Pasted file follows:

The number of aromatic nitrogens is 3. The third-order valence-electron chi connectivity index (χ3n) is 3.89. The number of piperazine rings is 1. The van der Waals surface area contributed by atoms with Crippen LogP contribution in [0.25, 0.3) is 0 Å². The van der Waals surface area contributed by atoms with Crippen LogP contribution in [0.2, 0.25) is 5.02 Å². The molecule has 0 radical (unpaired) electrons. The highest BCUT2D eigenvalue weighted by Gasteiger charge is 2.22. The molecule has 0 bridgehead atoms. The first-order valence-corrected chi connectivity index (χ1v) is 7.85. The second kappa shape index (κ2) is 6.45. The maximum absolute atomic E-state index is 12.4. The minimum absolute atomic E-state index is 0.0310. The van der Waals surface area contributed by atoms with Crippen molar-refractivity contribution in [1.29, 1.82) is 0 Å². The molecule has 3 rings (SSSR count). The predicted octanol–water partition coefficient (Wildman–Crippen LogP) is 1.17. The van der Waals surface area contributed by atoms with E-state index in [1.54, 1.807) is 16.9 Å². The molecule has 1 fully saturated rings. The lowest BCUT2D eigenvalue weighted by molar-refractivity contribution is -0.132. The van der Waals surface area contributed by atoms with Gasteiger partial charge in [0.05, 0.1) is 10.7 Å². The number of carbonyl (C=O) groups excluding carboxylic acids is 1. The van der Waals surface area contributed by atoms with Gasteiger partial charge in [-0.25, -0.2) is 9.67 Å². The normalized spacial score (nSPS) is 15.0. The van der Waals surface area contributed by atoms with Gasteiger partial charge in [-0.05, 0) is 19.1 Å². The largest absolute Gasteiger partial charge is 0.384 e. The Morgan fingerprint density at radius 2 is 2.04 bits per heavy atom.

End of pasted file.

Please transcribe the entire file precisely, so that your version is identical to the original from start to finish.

The number of aromatic nitrogens is 3. The third-order valence-electron chi connectivity index (χ3n) is 3.89. The number of piperazine rings is 1. The van der Waals surface area contributed by atoms with Crippen LogP contribution in [0.25, 0.3) is 0 Å². The van der Waals surface area contributed by atoms with Crippen LogP contribution in [0.2, 0.25) is 5.02 Å². The molecule has 0 radical (unpaired) electrons. The highest BCUT2D eigenvalue weighted by Gasteiger charge is 2.22. The molecule has 0 bridgehead atoms. The first-order valence-corrected chi connectivity index (χ1v) is 7.85. The second kappa shape index (κ2) is 6.45. The maximum absolute atomic E-state index is 12.4. The minimum absolute atomic E-state index is 0.0310. The van der Waals surface area contributed by atoms with Crippen molar-refractivity contribution in [1.29, 1.82) is 0 Å². The molecule has 3 rings (SSSR count). The predicted octanol–water partition coefficient (Wildman–Crippen LogP) is 1.17. The van der Waals surface area contributed by atoms with E-state index in [1.54, 1.807) is 16.9 Å². The molecule has 1 fully saturated rings. The lowest BCUT2D eigenvalue weighted by molar-refractivity contribution is -0.132. The van der Waals surface area contributed by atoms with Gasteiger partial charge in [0.05, 0.1) is 10.7 Å². The number of carbonyl (C=O) groups excluding carboxylic acids is 1. The van der Waals surface area contributed by atoms with Gasteiger partial charge in [-0.25, -0.2) is 9.67 Å². The normalized spacial score (nSPS) is 15.0. The van der Waals surface area contributed by atoms with Gasteiger partial charge in [-0.05, 0) is 19.1 Å². The largest absolute Gasteiger partial charge is 0.384 e. The Morgan fingerprint density at radius 2 is 2.04 bits per heavy atom.